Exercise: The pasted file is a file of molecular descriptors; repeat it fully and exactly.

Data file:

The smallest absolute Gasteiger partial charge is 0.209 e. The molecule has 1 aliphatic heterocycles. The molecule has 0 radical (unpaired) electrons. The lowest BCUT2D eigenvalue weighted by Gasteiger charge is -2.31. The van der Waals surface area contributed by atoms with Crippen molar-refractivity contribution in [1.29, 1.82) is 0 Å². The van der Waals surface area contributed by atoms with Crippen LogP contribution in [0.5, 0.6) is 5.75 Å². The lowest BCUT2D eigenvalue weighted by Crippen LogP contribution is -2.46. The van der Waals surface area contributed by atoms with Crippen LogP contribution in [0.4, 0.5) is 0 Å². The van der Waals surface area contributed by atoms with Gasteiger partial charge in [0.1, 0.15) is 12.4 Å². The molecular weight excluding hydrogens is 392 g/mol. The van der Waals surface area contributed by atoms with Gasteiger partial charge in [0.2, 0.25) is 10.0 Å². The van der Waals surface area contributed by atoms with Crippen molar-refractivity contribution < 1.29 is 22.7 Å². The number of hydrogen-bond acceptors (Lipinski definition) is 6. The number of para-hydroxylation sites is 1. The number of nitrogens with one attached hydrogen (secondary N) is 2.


The smallest absolute Gasteiger partial charge is 0.209 e. The molecule has 1 aliphatic heterocycles. The molecule has 0 radical (unpaired) electrons. The lowest BCUT2D eigenvalue weighted by Gasteiger charge is -2.31. The van der Waals surface area contributed by atoms with Crippen molar-refractivity contribution in [1.29, 1.82) is 0 Å². The van der Waals surface area contributed by atoms with Crippen LogP contribution in [0.5, 0.6) is 5.75 Å². The lowest BCUT2D eigenvalue weighted by Crippen LogP contribution is -2.46. The van der Waals surface area contributed by atoms with Crippen LogP contribution in [0.4, 0.5) is 0 Å². The van der Waals surface area contributed by atoms with Gasteiger partial charge in [0.1, 0.15) is 12.4 Å². The molecular weight excluding hydrogens is 392 g/mol. The van der Waals surface area contributed by atoms with Gasteiger partial charge in [0.2, 0.25) is 10.0 Å². The van der Waals surface area contributed by atoms with Crippen molar-refractivity contribution < 1.29 is 22.7 Å². The number of hydrogen-bond acceptors (Lipinski definition) is 6. The number of para-hydroxylation sites is 1. The number of nitrogens with one attached hydrogen (secondary N) is 2.